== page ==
Insight into our sight: A new view on the evolution of the eye lens

The evolution of complex and physiologically remarkable structures such as the vertebrate eye has long been a focus of intrigue and theorizing by biologists. In work reported this week in Current Biology, the evolutionary history of a critical eye protein has revealed a previously unrecognized relationship between certain components of vertebrate eyes and those of the more primitive light-sensing systems of invertebrates. The findings help clarify our conceptual framework for understanding how the vertebrate eye, as we know it, has emerged over evolutionary time. The work is reported by Sebastian Shimeld at the University of Oxford and colleagues at the University of London and Radboud University in The Netherlands.

Our sight relies on the ability of our eye to form a clear, focused image on the retina. The critical component in focusing is the eye lens, and the physical properties that underlie the transparency of the lens, as well as its ability to precisely refract light, arise from the high concentrations of special proteins called crystallins found in lens cells. Fish, frogs, birds and mammals all experience image-forming vision, thanks to the fact that their eyes all express crystallins and form a lens; however, the vertebrates’ nearest invertebrate relatives, such as sea squirts, have only simple eyes that detect light but are incapable of forming an image. This has lead to the view that the lens evolved within the vertebrates early in vertebrate evolution, and it raises a long-standing question in evolutionary biology: How could a complex organ with such special physical properties have evolved?

In their new work, Shimeld and colleagues approached this question by examining the evolutionary origin of one crystallin protein family, known as the betagamma-crystallins. Focusing on sea squirts, invertebrate cousins of the vertebrate lineage, the researchers found that these creatures possess a single crystallin gene, which is expressed in its primitive light-sensing system. The identification of the sea squirt’s crystallin strongly suggests that it is the single gene from which the vertebrate betagamma-crystallins evolved.

The researchers also found that, remarkably, expression of the sea squirt crystallin gene is controlled by genetic elements that also respond to the factors that control lens development in vertebrates: The researchers showed that when regulatory regions of the sea squirt gene are transferred to frog embryos, these regulatory elements drive gene expression in the tadpoles’ own visual system, including the lens. This strongly suggests that prior to the evolution of the lens, there was a regulatory link between two tiers of genes: those that would later become responsible for controlling lens development, and those that would help give the lens its special physical properties. This combination of genes appears to have then been co-opted in an early vertebrate during the evolution of its visual system, giving rise to the lens.

Source: Cell Press
October 11, 2005

Original web page at


Dietary supplementation of docosahexaenoic acid and arachidonic acid in baboon neonate central nervous system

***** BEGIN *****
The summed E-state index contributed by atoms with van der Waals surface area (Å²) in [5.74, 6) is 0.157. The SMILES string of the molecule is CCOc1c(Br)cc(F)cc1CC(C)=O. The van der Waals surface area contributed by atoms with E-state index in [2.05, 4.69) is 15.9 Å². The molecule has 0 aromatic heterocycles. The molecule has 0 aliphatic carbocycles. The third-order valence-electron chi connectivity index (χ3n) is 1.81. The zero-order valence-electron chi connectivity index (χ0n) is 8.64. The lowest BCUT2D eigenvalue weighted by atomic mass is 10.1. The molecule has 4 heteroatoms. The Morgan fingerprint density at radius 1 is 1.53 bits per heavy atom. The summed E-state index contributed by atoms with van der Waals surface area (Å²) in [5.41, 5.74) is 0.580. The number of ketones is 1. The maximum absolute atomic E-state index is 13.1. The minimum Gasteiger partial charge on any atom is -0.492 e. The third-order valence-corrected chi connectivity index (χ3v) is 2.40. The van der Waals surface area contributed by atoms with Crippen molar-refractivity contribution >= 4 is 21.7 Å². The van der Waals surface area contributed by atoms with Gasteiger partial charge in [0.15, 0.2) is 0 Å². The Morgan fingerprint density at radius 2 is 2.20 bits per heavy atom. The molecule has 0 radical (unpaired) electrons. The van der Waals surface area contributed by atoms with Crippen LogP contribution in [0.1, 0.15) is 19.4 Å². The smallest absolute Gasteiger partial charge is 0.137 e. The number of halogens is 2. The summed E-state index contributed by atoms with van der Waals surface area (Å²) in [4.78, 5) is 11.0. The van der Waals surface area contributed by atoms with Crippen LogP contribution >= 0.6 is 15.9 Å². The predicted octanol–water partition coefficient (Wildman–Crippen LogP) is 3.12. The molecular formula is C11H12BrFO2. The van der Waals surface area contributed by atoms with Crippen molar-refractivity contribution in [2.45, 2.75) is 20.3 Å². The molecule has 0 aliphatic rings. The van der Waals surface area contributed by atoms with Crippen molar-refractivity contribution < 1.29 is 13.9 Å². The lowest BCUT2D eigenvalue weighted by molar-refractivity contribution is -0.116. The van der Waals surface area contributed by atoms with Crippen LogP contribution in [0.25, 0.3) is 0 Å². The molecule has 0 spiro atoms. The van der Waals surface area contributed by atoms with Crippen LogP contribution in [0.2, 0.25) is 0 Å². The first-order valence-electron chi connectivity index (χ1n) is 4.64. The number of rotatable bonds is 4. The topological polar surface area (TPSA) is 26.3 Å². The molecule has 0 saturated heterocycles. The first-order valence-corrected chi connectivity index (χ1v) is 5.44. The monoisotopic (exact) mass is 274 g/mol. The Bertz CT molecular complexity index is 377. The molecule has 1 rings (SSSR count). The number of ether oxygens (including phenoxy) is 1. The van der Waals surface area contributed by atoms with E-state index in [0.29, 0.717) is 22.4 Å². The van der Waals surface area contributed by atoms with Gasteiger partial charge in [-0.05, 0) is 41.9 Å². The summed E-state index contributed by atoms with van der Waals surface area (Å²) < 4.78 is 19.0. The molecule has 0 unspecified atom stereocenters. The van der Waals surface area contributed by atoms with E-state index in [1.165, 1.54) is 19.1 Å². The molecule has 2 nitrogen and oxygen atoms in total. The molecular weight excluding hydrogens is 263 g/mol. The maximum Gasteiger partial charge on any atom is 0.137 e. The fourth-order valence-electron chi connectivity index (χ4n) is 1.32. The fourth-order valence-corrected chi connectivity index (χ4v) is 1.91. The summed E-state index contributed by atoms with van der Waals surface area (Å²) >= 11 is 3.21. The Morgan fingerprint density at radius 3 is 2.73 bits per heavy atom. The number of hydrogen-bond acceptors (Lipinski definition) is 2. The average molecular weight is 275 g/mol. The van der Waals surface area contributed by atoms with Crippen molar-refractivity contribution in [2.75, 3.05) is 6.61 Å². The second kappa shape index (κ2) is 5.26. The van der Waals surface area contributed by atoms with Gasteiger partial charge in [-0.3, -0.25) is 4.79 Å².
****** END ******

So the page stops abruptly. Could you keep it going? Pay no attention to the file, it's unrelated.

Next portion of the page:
Docosahexaenoic acid (DHA) and arachidonic acid (ARA) are major components of the cerebral cortex and visual system, where they play a critical role in neural development. We quantitatively mapped fatty acids in 26 regions of the four-week-old breastfed baboon CNS, and studied the influence of dietary DHA and ARA supplementation and prematurity on CNS DHA and ARA concentrations. Baboons were randomized to 5 groups, a breastfed (B) and four formula-fed groups: term, no DHA/ARA (T-); term, DHA/ARA supplemented (T+); preterm, no DHA/ARA (P-); preterm, DHA/ARA supplemented (P+). At four weeks adjusted age, brains were dissected and total fatty acids analyzed by gas chromatography and mass spectrometry.

DHA and ARA are rich in many more structures than previously reported. They are most concentrated in structures local to the brain stem and diencephalon, particularly the basal ganglia, limbic regions, thalamus, and midbrain, and comparatively lower in white matter. Dietary supplementation increased DHA in all structures but had little influence on ARA concentrations. Supplementation restored DHA concentrations to levels of breastfed neonates in all regions except the cerebral cortex and cerebellum. Prematurity per se did not exert a strong influence on DHA or ARA concentrations.

Conclusions: 1) DHA and ARA are found at high concentration throughout the primate CNS, particularly in gray matter such as basal ganglia, 2) DHA concentrations drop across most CNS structures in neonates consuming formulas with no DHA, however ARA levels are relatively immune to ARA in the diet, 3) supplementation of infant formula is effective at restoring DHA concentration in structures other than the cerebral cortex. These results will be useful as a guide to future investigations of CNS function in the absence of dietary DHA and ARA.

BioMed Central
July 19, 2005

Original web page at BioMed Central


Artificial retina gets diamond coating

A bionic eye that allows blind people to see has now got a protective coat of diamond that should significantly improve its performance. The silicon chip retinal implant is being developed by Second Sight, a company based in Sylmar, California, along with a consortium of university researchers. The device needs a hermetic case to prevent it from reacting with fluids in the eye. “It’s as if you’re throwing a television into the ocean and expecting it to work,” says the company’s president, Robert Greenberg. “The approach until now has been to lock it in a big waterproof can, but it’s very big and bulky,” he explains.